If a correspondence is not found based on the authorization code table, the ISCP 30 may instruct the SSP to end the call at step 208. Alternatively, the ISCP 30 may instruct the SSP to prompt the user to reenter an authorization code, and again analyze the code entered by the calling party for validation. In such a case, the calling party may be given a predetermined number of attempts (e.g., three attempts) to enter a valid authorization code before the ISCP 30 instructs the SSP to end the call. In accordance with another aspect of the invention, the ISCP 30 may direct the SSP or an intelligent peripheral (IP) to play a failure announcement to the calling party when a correspondence is not found. Such a failure announcement could include, for example, an announcement that "Your call cannot be completed because you entered an invalid authorization code number."

If the authorization code entered by the calling party is determined by the ISCP 30 to be valid at step 207, then the call may be furthered processed at steps 210-211 with the terminating number collected at step 202 to determine whether the terminating telephone number is an authorized number to receive the call from the off-network calling party.

C. Authorized Terminating Number

Once the ISCP 30 concludes that the calling party is authorized to access the private network, the ISCP 30 may then confirm whether the terminating (called) party is authorized to receive, i.e., terminate, the call from the calling party. For this purpose, a network table may be accessed at step 210.

The network screening table may be stored in a database within SCP 26 and used by the ISCP 30 to determine whether the terminating number within the private network is authorized to receive the call request from the calling party.

In accordance with an aspect of the invention, the ISCP 30 may maintain a plurality of telephone number screening tables that are stored within the SCP 26 to indicate the various authorization levels associated with each number. Each table may be sorted according to the NPA of the terminating numbers. Accordingly, it may be necessary to provide an additional table as a key or guide to selecting the proper screening table. For example, if a telephone number 214-987-6542 is entered as the terminating telephone number, the area code (e.g., 214) of the terminating number may act as the key to selecting the proper screening table. The terminating number, found in the screening table, may be denoted as: authorized to terminate calls only; authorized to originate calls only; authorized to originate calls without entering an authorization code and authorized to terminate calls; or authorized to originate calls with a valid authorization code and authorized to terminate calls, etc. As long as the terminating number, according to the screening table, is authorized to terminate (i.e., receive) the call from the calling party, then ISCP 30 determines at step 211 that the terminating number is authorized to receive the offered call. As shown in FIG. 2, the terminating number must be authorized before the off-network telephone call may be terminated to the called party (i.e., before the call may be routed to the terminating party).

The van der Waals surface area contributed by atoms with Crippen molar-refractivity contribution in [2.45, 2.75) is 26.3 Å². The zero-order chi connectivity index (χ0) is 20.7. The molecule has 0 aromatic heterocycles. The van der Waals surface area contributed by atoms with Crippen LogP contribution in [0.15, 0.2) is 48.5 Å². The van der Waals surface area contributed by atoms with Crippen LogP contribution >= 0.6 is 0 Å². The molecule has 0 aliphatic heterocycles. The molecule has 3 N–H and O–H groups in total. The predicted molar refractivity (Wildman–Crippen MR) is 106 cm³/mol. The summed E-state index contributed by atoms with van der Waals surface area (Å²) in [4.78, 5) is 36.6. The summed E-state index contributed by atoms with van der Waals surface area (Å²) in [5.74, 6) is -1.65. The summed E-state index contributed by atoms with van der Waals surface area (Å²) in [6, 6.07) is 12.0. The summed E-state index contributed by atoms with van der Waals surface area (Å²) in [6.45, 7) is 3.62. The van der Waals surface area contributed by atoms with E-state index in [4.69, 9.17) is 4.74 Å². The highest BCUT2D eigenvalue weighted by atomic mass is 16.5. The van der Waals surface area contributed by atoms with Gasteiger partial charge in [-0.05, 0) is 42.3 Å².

If the ISCP 30 determines at step 211 that the terminating number is not authorized to receive the call, then at step 212 the call is not completed. In accordance with the present invention, at step 212, the SSP may provide an appropriate message to the calling party, e.g., "Your call cannot be completed to the number you have indicated," when a terminating number associated with an unauthorized terminating party is entered. In addition to the above message, the system may instruct the calling party to contact service personnel in order to correct a system error (if necessary), or to update the screening table. Further, the calling party may be instructed to enter "0" for the dialed number to reach the network operator.